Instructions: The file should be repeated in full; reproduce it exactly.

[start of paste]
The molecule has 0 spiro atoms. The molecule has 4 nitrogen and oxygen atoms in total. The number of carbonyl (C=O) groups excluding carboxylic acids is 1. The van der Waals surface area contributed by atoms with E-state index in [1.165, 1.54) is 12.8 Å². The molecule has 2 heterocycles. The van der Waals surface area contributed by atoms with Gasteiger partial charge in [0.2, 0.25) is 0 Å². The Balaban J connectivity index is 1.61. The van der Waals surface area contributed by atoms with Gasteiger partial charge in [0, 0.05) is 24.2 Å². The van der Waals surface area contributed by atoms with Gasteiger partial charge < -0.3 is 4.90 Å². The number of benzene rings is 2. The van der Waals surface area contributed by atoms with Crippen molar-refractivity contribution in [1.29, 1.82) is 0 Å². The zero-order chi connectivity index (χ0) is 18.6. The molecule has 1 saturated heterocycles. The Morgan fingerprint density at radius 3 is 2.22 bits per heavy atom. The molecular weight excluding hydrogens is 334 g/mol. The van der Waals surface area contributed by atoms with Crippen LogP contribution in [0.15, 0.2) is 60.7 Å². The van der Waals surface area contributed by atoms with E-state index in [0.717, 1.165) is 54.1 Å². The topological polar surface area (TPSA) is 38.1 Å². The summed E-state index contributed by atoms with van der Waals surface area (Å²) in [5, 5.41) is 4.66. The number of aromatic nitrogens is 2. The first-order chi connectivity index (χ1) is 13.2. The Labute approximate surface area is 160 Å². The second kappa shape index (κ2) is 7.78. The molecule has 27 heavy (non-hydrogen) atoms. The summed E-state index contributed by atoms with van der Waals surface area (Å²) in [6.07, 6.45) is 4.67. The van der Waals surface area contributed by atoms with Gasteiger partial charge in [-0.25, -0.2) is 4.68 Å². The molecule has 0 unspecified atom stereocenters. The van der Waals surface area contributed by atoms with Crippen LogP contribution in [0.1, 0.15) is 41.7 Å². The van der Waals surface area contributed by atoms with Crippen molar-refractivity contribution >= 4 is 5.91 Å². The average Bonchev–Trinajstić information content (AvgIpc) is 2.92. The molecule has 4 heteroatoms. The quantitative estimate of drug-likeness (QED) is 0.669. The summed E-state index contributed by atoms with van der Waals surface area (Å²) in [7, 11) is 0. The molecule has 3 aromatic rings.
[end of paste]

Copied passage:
The molecule has 0 spiro atoms. The molecule has 4 nitrogen and oxygen atoms in total. The number of carbonyl (C=O) groups excluding carboxylic acids is 1. The van der Waals surface area contributed by atoms with E-state index in [1.165, 1.54) is 12.8 Å². The molecule has 2 heterocycles. The van der Waals surface area contributed by atoms with Gasteiger partial charge in [0.2, 0.25) is 0 Å². The Balaban J connectivity index is 1.61. The van der Waals surface area contributed by atoms with Gasteiger partial charge in [0, 0.05) is 24.2 Å². The van der Waals surface area contributed by atoms with Gasteiger partial charge < -0.3 is 4.90 Å². The number of benzene rings is 2. The van der Waals surface area contributed by atoms with Crippen molar-refractivity contribution in [1.29, 1.82) is 0 Å². The zero-order chi connectivity index (χ0) is 18.6. The molecule has 1 saturated heterocycles. The Morgan fingerprint density at radius 3 is 2.22 bits per heavy atom. The molecular weight excluding hydrogens is 334 g/mol. The van der Waals surface area contributed by atoms with Crippen LogP contribution in [0.15, 0.2) is 60.7 Å². The van der Waals surface area contributed by atoms with E-state index in [0.717, 1.165) is 54.1 Å². The topological polar surface area (TPSA) is 38.1 Å². The summed E-state index contributed by atoms with van der Waals surface area (Å²) in [5, 5.41) is 4.66. The number of aromatic nitrogens is 2. The first-order chi connectivity index (χ1) is 13.2. The Labute approximate surface area is 160 Å². The second kappa shape index (κ2) is 7.78. The molecule has 27 heavy (non-hydrogen) atoms. The summed E-state index contributed by atoms with van der Waals surface area (Å²) in [6.07, 6.45) is 4.67. The van der Waals surface area contributed by atoms with Gasteiger partial charge in [-0.25, -0.2) is 4.68 Å². The molecule has 0 unspecified atom stereocenters. The van der Waals surface area contributed by atoms with Crippen LogP contribution in [0.1, 0.15) is 41.7 Å². The van der Waals surface area contributed by atoms with Crippen molar-refractivity contribution >= 4 is 5.91 Å². The average Bonchev–Trinajstić information content (AvgIpc) is 2.92. The molecule has 4 heteroatoms. The quantitative estimate of drug-likeness (QED) is 0.669. The summed E-state index contributed by atoms with van der Waals surface area (Å²) in [7, 11) is 0. The molecule has 3 aromatic rings.